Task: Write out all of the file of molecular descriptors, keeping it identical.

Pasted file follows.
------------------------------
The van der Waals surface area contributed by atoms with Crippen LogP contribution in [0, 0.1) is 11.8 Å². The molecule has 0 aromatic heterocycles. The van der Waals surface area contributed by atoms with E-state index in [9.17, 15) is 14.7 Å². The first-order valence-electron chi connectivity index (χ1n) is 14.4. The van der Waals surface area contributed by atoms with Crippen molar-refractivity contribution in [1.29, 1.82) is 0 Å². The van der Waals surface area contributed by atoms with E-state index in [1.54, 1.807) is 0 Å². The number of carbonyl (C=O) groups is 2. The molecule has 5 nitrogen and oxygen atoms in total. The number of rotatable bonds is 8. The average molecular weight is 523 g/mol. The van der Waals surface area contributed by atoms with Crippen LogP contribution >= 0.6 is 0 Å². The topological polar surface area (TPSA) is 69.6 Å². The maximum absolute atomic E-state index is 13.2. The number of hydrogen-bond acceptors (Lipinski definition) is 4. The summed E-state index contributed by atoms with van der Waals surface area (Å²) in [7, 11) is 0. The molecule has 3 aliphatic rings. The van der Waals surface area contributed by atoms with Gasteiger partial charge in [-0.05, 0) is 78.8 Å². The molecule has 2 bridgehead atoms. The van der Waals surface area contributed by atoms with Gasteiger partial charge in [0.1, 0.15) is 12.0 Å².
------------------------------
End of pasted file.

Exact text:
The van der Waals surface area contributed by atoms with Crippen LogP contribution in [0, 0.1) is 11.8 Å². The molecule has 0 aromatic heterocycles. The van der Waals surface area contributed by atoms with E-state index in [9.17, 15) is 14.7 Å². The first-order valence-electron chi connectivity index (χ1n) is 14.4. The van der Waals surface area contributed by atoms with Crippen molar-refractivity contribution in [1.29, 1.82) is 0 Å². The van der Waals surface area contributed by atoms with E-state index in [1.54, 1.807) is 0 Å². The number of carbonyl (C=O) groups is 2. The molecule has 5 nitrogen and oxygen atoms in total. The number of rotatable bonds is 8. The average molecular weight is 523 g/mol. The van der Waals surface area contributed by atoms with Crippen LogP contribution >= 0.6 is 0 Å². The topological polar surface area (TPSA) is 69.6 Å². The maximum absolute atomic E-state index is 13.2. The number of hydrogen-bond acceptors (Lipinski definition) is 4. The summed E-state index contributed by atoms with van der Waals surface area (Å²) in [7, 11) is 0. The molecule has 3 aliphatic rings. The van der Waals surface area contributed by atoms with Gasteiger partial charge in [-0.05, 0) is 78.8 Å². The molecule has 2 bridgehead atoms. The van der Waals surface area contributed by atoms with Gasteiger partial charge in [0.1, 0.15) is 12.0 Å².